Cost Per Image, Cost Per Page, Cost Per Copy, Cost Per Print, whatever you call it, it all started with the copier industry.
The question above was posed by Greg Walters with a recent thread that was posted on LinkedIn. I stated the reply of "I do, I do", I was that eager kid in the classroom that was begging to give the answer, however after I hit the "comment" button I realized that maybe I don't know Cost Per Copy billing got started.
My first recollection of a copier billing model that preceded the Cost Per Page billing model was one that was used by Duplifax in the early eighties. Duplifax was an Authorized Canon dealer located in Central New Jersey and they adopted a billing model that included something like three cartons of toner for "x" price but the kicker was that service, maintenance and parts were included for the life of the three toner cartridges (toner kit)! This billing model was a game changer for those of us having to sell against Duplifax or trying to upgrade a Duplifax Canon box.
As sales people we were astounded that maintenance, parts and service was included when the customer purchased the toner. The thought of including toner in a maintenance agreement in the mid eighties was unthinkable for most dealers, yet Duplifax turned it around and included the maintenance with the purchase of the toner. Once the toner ran out, then so did the maintenance agreement. After time we figured out that Duplifax was marking up the up the toner cartridges by 200-300% depending on what Canon model the customer had. Thus when three toner cartridges had a retail value of $90, Duplifax resold the package around $375.
It was soon thereafter that some customers realized that they could get more bang for the buck by buying toner from another source at the regular price and using that toner to extend the life of their Toner Kit. This unscrupulous act then forced Duplifax to start obtaining meter reads from the customer to make sure they were not substituting "extra" toners into their toner kit agreement.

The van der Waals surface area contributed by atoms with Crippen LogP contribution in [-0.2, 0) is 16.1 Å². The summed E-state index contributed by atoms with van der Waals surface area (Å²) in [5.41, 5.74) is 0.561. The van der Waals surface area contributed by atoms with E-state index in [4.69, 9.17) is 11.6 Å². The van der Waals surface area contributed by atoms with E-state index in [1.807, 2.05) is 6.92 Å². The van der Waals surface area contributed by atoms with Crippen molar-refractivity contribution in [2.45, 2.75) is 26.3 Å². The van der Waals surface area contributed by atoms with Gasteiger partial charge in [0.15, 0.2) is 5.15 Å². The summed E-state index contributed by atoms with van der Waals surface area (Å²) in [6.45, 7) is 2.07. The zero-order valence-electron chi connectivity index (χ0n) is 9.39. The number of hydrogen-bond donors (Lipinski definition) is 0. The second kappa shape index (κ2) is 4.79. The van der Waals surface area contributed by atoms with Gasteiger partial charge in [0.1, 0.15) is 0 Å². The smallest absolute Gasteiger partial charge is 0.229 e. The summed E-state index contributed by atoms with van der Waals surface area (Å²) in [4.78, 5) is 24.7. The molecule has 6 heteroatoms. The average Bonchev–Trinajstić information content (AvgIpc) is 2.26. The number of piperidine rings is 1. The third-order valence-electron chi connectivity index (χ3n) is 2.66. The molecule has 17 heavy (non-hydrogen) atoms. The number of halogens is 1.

The there was the regular billing model for maintenance in the early eighties and that model sold a maintenance agreement that did not include toner, and included "x" amount of pages. There were no overage charges or let me rephrase that, for the dealer I worked for, and the dealers that I had to sell against you would sell a contract for $400 and it included 30,000 pages (again no toner, fuser oil and paper). These types of maintenance agreements led to a major problem, because in the early eighties there was no billing software (key note), there was no person calling for monthly meter reads, the only time we found out a customer was over the metered amount was when a service tech went to do a courtesy call (remember those) and or a repair call and the meter was logged. Can you imagine how hard it was to tell the customer that even though the customer had expired you had to buy a new contract and that new contract was only good for 15,000 pages because they went over their allotted amount by 15,000.
Thus these two distinct billing models had their issues. It's my recollection and I could be way off, however I believe some of the early adopters of the cost per page billing was the direct operations of Xerox, & Minolta Business Systems due to the fact that they had the bucks to invest in early software billing programs that enabled them to offer the cost per page model.
Please, if anyone has anything else to had we would love to hear from you!!